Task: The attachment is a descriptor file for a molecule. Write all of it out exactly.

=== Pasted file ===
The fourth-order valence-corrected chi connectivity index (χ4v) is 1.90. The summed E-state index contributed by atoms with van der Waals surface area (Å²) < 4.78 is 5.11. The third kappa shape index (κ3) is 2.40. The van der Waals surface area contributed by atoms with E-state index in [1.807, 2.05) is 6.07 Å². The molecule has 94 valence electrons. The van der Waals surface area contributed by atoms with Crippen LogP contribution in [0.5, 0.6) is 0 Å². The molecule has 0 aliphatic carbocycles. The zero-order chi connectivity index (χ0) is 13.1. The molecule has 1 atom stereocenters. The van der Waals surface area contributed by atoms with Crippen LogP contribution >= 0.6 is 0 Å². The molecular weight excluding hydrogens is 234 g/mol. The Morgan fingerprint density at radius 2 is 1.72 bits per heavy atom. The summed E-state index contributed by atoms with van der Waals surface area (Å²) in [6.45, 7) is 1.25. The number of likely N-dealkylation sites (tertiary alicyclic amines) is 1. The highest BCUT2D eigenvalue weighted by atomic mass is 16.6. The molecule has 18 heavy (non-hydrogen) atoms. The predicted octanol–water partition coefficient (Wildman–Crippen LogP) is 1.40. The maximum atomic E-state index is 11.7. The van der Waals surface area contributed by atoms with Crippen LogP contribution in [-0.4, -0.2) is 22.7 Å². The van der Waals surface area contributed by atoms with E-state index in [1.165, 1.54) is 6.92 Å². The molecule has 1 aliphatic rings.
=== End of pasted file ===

The fourth-order valence-corrected chi connectivity index (χ4v) is 1.90. The summed E-state index contributed by atoms with van der Waals surface area (Å²) < 4.78 is 5.11. The third kappa shape index (κ3) is 2.40. The van der Waals surface area contributed by atoms with E-state index in [1.807, 2.05) is 6.07 Å². The molecule has 94 valence electrons. The van der Waals surface area contributed by atoms with Crippen LogP contribution in [0.5, 0.6) is 0 Å². The molecule has 0 aliphatic carbocycles. The zero-order chi connectivity index (χ0) is 13.1. The molecule has 1 atom stereocenters. The van der Waals surface area contributed by atoms with Crippen LogP contribution >= 0.6 is 0 Å². The molecular weight excluding hydrogens is 234 g/mol. The Morgan fingerprint density at radius 2 is 1.72 bits per heavy atom. The summed E-state index contributed by atoms with van der Waals surface area (Å²) in [6.45, 7) is 1.25. The number of likely N-dealkylation sites (tertiary alicyclic amines) is 1. The highest BCUT2D eigenvalue weighted by atomic mass is 16.6. The molecule has 18 heavy (non-hydrogen) atoms. The predicted octanol–water partition coefficient (Wildman–Crippen LogP) is 1.40. The maximum atomic E-state index is 11.7. The van der Waals surface area contributed by atoms with Crippen LogP contribution in [-0.4, -0.2) is 22.7 Å². The van der Waals surface area contributed by atoms with E-state index in [1.165, 1.54) is 6.92 Å². The molecule has 1 aliphatic rings.